Have A Return? Retail Fraudsters Are Making That More Difficult

A new twist in shopping — return fraud — has some retailers clamping down on policies.

Illustration of a black van with the words Returns & Refunds written across its side, against a blue background
(Image credit: Getty Images)

While you may notice that some stores are letting you keep your returns under so-called "keep it" policies that help them defray costs, others are beginning to crack down on those very same return policies. 

Why? Two words: Return Fraud.

Retailers are projecting that, in the aftermath of the 2023 holiday season, fraudulent returns will account for $24.5 billion of the $148 billion total worth of returns, according to a January 29 CNBC report,

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As Kiplinger previously reported, when an item is low-cost or does not make economical sense for a person to return, many retailers will issue a refund and allow the customer to keep the item.

But online shopping has fueled an increase of people taking advantage of these new cost-saving measures. According to the CNBC report, some fraudulent shoppers lodge complaints about merchandise never being received and others return stolen goods or send back a totally different item altogether.

The news comes as both in-store and online 2023 holiday retail sales were better than expected, with studies showing that consumer spending last month still had momentum, as Kiplinger’s latest Retail Outlook report shows. Online sales, for example, rose 1.5%, while in-store sales grew 0.4%, thanks in part to a whopping 3% spending increase at department stores and 1.5% increase at clothing stores.

Will it last?

According to a Business Insider report last November, the practice of reporting items as missing or damaged goods, in particular, costs major retailers such as Walmart and Amazon millions. In one incident noted in the report, a crime ring banded together to falsely start refunds or returns on the completed online orders of shoppers.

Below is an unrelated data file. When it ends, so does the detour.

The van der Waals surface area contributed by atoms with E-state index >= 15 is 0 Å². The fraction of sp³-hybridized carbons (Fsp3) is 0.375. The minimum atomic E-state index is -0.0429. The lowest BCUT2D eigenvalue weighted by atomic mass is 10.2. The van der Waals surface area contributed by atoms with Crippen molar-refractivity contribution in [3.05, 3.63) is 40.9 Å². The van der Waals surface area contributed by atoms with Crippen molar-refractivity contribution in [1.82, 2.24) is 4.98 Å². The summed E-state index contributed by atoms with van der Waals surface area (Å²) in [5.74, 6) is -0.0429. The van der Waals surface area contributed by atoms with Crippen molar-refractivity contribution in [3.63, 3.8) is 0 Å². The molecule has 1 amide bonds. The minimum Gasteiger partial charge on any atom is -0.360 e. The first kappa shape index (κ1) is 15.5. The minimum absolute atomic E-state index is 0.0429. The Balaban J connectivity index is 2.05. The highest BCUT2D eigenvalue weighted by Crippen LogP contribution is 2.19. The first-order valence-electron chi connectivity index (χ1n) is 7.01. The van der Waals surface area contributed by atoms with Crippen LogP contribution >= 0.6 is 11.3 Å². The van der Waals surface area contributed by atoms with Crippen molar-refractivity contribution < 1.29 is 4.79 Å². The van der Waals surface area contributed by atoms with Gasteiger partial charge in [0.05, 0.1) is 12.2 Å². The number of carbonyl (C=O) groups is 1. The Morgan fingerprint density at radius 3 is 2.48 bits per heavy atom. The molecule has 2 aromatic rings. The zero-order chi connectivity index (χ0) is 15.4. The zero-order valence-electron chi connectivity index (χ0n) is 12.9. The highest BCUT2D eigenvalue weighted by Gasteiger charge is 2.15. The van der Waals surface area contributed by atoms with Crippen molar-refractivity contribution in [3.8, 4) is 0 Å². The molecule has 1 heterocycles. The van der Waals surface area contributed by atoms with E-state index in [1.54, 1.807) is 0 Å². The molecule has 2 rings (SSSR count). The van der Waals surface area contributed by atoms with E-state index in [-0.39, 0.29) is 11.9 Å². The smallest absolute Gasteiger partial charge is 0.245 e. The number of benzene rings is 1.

Schemes like that may be behind why some retailers have clamped down when it comes to return policies.

According to a 2023 holiday forecast by returns management platform goTRG, a growing number of retailers were planning to shorten their return windows and some were implementing return fees for the first time in a year. The report linked the actions to the need for retailers to maintain profitability and offer competitive prices.

But making returns harder on shoppers could be a fleeting approach as analyst Sucharita Kodali told NPR in December 2023 report.

“I don't see strict return policies lasting for that long. It's a pendulum that swings back and forth," Kodali told NPR. "It depends on economic sentiment, consumer confidence, whether or not the retailer is financially well-positioned or not, how much inventory they have in stock, etcetera, etcetera."

While most holiday return windows have already come and gone, it may be worth brushing up on some of the major retailers’ return guidelines and policies for your next shopping trip. 

From one store to another, policies and procedures — besides the length of time that you're given to make a return — can differ.

For example: Costco shoppers can return items at any time, while Target Red Card holders are given an additional 30 days to return items on top of its regular return policy. Nordstrom, on the other hand, has no time limits, but only accepts returns on a “case-by-case basis.”


Jamie Feldman

Jamie Feldman is a journalist, essayist and content creator. After building a byline as a lifestyle editor for HuffPost, her articles and editorials have since appeared in Cosmopolitan, Betches, Nylon, Bustle, Parade, and Well+Good. Her journey out of credit card debt, which she chronicles on TikTok, has amassed a loyal social media following. Her story has been featured in Fortune, Business Insider and on The Today Show, NBC Nightly News, CBS News, and NPR. She is currently producing a podcast on the same topic and living in Brooklyn, New York.